- Access Assistants
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- Peer Note Taking
- Physical Access
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- How to Register
- Additional Information for Academic Health Center Students
- Your Role in Working with the Disability Resource Center
- Electronic Accommodation Letter
- What is a Reasonable Accommodation
- Examples of Accommodations
- Documentation Guidelines
- Information about Disabilities
- Temporary Health Conditions
- Transition from High School to College
- Disability Related Scholarships
- Career Resources
- Access Abroad
- Campus Resources
- Workforce Recruitment Program
- The Interactive Process
- Expectations for Student Conduct
- The Grievance Process
- Instructor Training & Resources
- Syllabus Statement
- About Disability
- Reasonable Accommodations
- Disability Resource Center's Process
- Students with Disabilities in Your Class
- Frequently Used Accommodations
- Essential Course Requirements
- Achieving Access in Your Class -- Best Practices/Universal Design
- Testing Accommodations FAQs for Instructors
- Employee Services
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- About Us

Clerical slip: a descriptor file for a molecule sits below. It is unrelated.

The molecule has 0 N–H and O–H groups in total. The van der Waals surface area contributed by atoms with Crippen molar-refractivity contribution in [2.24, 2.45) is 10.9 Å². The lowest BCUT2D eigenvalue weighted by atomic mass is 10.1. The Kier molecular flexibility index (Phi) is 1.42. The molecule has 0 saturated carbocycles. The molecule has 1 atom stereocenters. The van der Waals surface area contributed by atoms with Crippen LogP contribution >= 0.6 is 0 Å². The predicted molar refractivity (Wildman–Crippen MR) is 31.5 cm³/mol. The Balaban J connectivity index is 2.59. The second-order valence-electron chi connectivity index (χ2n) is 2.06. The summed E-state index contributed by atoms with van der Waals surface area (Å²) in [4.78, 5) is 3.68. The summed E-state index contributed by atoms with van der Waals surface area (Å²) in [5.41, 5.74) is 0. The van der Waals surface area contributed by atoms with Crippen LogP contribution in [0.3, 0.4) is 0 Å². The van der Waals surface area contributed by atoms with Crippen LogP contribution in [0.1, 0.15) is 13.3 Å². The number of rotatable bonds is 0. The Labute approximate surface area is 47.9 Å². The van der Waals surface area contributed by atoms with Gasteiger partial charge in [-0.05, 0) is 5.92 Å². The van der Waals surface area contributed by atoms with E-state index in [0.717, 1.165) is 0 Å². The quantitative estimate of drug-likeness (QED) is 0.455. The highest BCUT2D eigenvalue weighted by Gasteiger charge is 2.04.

Captioning Guidelines for Colleagues
Working with a Captioner in the Workplace
Before a meeting or event with real-time captioning – what you should know
- The captioner(s) will arrive early to the location in order to set-up equipment.
- The equipment includes two laptops, a computer stand and possibly power cords.
- The captioner may need to be situated close to an outlet.
Please provide the captioner with any informational materials related to the assignment, as soon as it is available. This includes:
- Handouts (eg: meeting agenda, presentation slides, etc.)
- Common acronyms used
- Names of other attendees
This allows the captioner a chance to prepare and convey accurate information.
If a video is going to be shown, please check to see the media is captioned and have the captions turned on for the viewing. SEE MEDIA CAPTIONING document, for more information.
Communication with real-time captioning
Communicate directly with the colleague who is Deaf or hard of hearing.
Captioners will type auditory information to be read on a computer, including:
- Identifying speakers
- The dialogue (what you and others say)
- Descriptions of environmental sounds (e.g. music, alarms, cell phones ringing)
A captioner can only accommodate one speaker at a time. Captioning works best if you:
- Encourage the group to follow turn-taking rules.
- Face the group and minimizes movement across a large area.
- Encourage others to speak clearly.
The captioner typically does not type what the person who is Deaf or hard of hearing says.
Understand the captioner’s role
While working the captioner is a neutral communication facilitator and cannot serve as a participant.
The created transcript may be given to the person who is Deaf or hard of hearing, following the captioning assignment.
The captioner will follow the C-Print Code of Ethics.